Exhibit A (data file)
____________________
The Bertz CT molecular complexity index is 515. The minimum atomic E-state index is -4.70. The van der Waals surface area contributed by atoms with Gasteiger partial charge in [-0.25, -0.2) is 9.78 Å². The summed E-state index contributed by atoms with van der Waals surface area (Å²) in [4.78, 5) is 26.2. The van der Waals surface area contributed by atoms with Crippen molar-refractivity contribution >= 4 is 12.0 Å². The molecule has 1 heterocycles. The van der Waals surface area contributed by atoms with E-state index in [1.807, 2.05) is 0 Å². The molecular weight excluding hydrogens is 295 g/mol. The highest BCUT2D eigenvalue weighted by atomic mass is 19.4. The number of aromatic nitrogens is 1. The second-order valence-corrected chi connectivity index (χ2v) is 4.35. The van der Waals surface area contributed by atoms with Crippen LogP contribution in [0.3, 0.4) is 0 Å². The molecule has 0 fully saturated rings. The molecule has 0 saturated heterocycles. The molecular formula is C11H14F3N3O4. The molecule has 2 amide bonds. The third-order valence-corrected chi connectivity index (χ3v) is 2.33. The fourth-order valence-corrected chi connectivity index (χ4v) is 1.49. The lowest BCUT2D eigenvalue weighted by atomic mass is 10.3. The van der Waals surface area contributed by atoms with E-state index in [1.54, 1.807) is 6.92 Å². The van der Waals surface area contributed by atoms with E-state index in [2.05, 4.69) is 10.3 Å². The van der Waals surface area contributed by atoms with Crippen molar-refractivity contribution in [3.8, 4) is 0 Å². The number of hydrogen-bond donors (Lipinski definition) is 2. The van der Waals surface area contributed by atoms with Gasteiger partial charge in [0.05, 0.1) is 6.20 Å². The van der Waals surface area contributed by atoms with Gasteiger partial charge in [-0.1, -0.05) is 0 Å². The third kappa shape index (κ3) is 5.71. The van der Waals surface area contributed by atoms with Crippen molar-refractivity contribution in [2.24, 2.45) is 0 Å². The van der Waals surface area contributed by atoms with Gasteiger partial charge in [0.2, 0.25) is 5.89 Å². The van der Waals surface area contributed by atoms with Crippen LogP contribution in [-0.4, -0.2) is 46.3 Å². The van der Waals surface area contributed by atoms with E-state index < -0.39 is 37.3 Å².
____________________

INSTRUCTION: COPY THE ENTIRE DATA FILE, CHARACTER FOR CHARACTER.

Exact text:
The Bertz CT molecular complexity index is 515. The minimum atomic E-state index is -4.70. The van der Waals surface area contributed by atoms with Gasteiger partial charge in [-0.25, -0.2) is 9.78 Å². The summed E-state index contributed by atoms with van der Waals surface area (Å²) in [4.78, 5) is 26.2. The van der Waals surface area contributed by atoms with Crippen molar-refractivity contribution >= 4 is 12.0 Å². The molecule has 1 heterocycles. The van der Waals surface area contributed by atoms with E-state index in [1.807, 2.05) is 0 Å². The molecular weight excluding hydrogens is 295 g/mol. The highest BCUT2D eigenvalue weighted by atomic mass is 19.4. The number of aromatic nitrogens is 1. The second-order valence-corrected chi connectivity index (χ2v) is 4.35. The van der Waals surface area contributed by atoms with Crippen LogP contribution in [0.3, 0.4) is 0 Å². The molecule has 0 fully saturated rings. The molecule has 0 saturated heterocycles. The molecular formula is C11H14F3N3O4. The molecule has 2 amide bonds. The third-order valence-corrected chi connectivity index (χ3v) is 2.33. The fourth-order valence-corrected chi connectivity index (χ4v) is 1.49. The lowest BCUT2D eigenvalue weighted by atomic mass is 10.3. The van der Waals surface area contributed by atoms with E-state index in [1.54, 1.807) is 6.92 Å². The van der Waals surface area contributed by atoms with E-state index in [2.05, 4.69) is 10.3 Å². The van der Waals surface area contributed by atoms with Crippen molar-refractivity contribution in [3.8, 4) is 0 Å². The number of hydrogen-bond donors (Lipinski definition) is 2. The van der Waals surface area contributed by atoms with Gasteiger partial charge in [0.05, 0.1) is 6.20 Å². The van der Waals surface area contributed by atoms with Gasteiger partial charge in [-0.1, -0.05) is 0 Å². The third kappa shape index (κ3) is 5.71. The van der Waals surface area contributed by atoms with Crippen molar-refractivity contribution in [2.24, 2.45) is 0 Å². The van der Waals surface area contributed by atoms with Gasteiger partial charge in [0.2, 0.25) is 5.89 Å². The van der Waals surface area contributed by atoms with Crippen LogP contribution in [-0.4, -0.2) is 46.3 Å². The van der Waals surface area contributed by atoms with E-state index < -0.39 is 37.3 Å².